It seems I can completely fix the problem by feeding this one internal signal out to a pin (even an unused pin with no FET). 

 

Once I remove the pin assignment, the problem reappears. 

 

So, even though it now works, I would like to know *why* this fixed it before we go to production. Any clues? Sorta seems like it needs a pull-up, pull-down, or buffer(?). 

 

Thanks!
Altera_Forum
Honored Contributor I
52 Views

 

--- Quote Start ---  

 

So, even though it now works, I would like to know *why* this fixed it before we go to production. Any clues? Sorta seems like it needs a pull-up, pull-down, or buffer(?). 

 

--- Quote End ---  

 

 

It fixed it because you changed the design, signals got re-routed and the problem went away. The compiled design will be different from one compile to the next even with the most minor of changes. 

There is no reason to believe the problem wont come back on a later compile, or when the chip heats up/cools down, or when you use a different chip. Without timing specs and analysis you're leaving yourself open to timing problems.
Altera_Forum
Honored Contributor I
52 Views

 

--- Quote Start ---  

It fixed it because you changed the design, signals got re-routed and the problem went away. The compiled design will be different from one compile to the next even with the most minor of changes. 

--- Quote End ---  

 

 

Yes, obviously. No doubt about that! I was just wondering if anyone had an idea as to *why*. 

 

Maybe if I rephrase: Physically, inside the FPGA, you have internal connections between the LUTs. When I decide to feed one of those signals to a pin, I assume it must run through a buffer that was not there before. What is it about the buffer (or other aspects of this connection) that would change the circuit so dramatically? The ideal buffer has no effect on the input circuit-- and the whole reason I was feeding this signal to a pin was to see what it was doing, not to fix a problem. 

 

Does it have to do with a pull-up or pull-down changing a 1 to a 0, or vice-versa, for example? I tried to change this internally to test it, but it did not help. But maybe I did it wrong.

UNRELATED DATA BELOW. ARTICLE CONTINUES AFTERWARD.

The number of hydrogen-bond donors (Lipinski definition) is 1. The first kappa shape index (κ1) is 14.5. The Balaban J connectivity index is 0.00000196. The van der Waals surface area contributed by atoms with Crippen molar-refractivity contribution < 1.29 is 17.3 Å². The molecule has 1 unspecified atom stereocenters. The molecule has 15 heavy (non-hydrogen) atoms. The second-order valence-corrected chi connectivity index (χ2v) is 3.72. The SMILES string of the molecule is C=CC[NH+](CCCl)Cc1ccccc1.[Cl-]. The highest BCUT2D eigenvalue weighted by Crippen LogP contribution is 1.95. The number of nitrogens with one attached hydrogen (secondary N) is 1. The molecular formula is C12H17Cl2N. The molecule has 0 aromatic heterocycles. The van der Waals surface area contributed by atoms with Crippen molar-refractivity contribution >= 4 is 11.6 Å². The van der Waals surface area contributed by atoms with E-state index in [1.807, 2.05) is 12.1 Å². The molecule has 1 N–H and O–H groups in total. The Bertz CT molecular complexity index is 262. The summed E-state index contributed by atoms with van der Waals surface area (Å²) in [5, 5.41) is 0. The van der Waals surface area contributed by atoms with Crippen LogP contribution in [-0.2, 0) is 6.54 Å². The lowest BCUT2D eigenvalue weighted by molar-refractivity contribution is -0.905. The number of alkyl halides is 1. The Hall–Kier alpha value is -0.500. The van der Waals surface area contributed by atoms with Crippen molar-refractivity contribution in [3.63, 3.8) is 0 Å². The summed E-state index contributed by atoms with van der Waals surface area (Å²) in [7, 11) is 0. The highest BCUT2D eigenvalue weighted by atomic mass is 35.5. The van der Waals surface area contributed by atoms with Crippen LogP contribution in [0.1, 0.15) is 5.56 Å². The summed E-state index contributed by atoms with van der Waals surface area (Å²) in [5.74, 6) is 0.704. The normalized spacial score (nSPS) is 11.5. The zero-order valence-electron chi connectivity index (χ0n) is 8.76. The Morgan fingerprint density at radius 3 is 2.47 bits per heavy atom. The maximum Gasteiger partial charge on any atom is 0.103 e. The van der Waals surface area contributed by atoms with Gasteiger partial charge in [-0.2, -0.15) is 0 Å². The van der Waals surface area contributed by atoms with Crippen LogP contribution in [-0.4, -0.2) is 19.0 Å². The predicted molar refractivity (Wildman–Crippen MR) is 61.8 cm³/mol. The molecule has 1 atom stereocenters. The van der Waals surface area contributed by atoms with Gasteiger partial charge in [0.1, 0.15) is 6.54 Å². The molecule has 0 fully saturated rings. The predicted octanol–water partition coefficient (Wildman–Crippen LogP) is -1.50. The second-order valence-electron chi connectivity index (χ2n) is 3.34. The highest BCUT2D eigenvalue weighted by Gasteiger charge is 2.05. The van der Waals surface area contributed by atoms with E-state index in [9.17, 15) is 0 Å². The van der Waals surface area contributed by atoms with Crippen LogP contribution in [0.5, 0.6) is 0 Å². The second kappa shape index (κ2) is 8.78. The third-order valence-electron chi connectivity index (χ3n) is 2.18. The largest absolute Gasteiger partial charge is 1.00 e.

Basically, something seemed to change when it should not have. I suspect it is a bug in the Quartus compiler, but I have been wrong on that sort of thing many times before! :) 

 

Thanks for your help!
Altera_Forum
Honored Contributor I
52 Views

It will be the routing inside the FPGA. The circuit will likely be the same.  

 

When the design is compiled, the fitter uses a seed to place all the elements. This seed is dependent on your code and the project seed settings. Any change in the code changes the fit seed and hence where everything gets place.  

Timing specs help guide the fitting by giving limits on how far the routing can go. Without the timing specs, you let the fitter run wild where some builds work and some don't.
Altera_Forum
Honored Contributor I
52 Views

So, I eventually solved the problem with the help of Elhanan Sharon (@imported_elsharon) and Eyal Sharon. 

 

The issue was a Nios issue and not a Quartus/schematics/vhdl issue. 

My Nios design in Qsys had the Nios II Processor component reading instructions from the flash with a flash_instruction_master, but all the other settings had the software booting and running from the on chip memory. We removed the flash_instruction_master bus in Nios II Processor Parameters window -> Caches and Memory Interfaces tab -> Flash Accelerator -> Line Size set to None (was 128 bit before). Then we connected the the instruction_master to the flash.data where the flash_instruction_master was connected before (data_master is also connected there). I ended up having instruction_master and data_master connected to both flash.data and memory.s1 . 

 

After regenerating and recompiling everything things worked. 

Worth noting is that we used the system console to debug the Nios operation using the Tcl language. One can view all the registers of the Nios and the memory with that. 

 

Eyar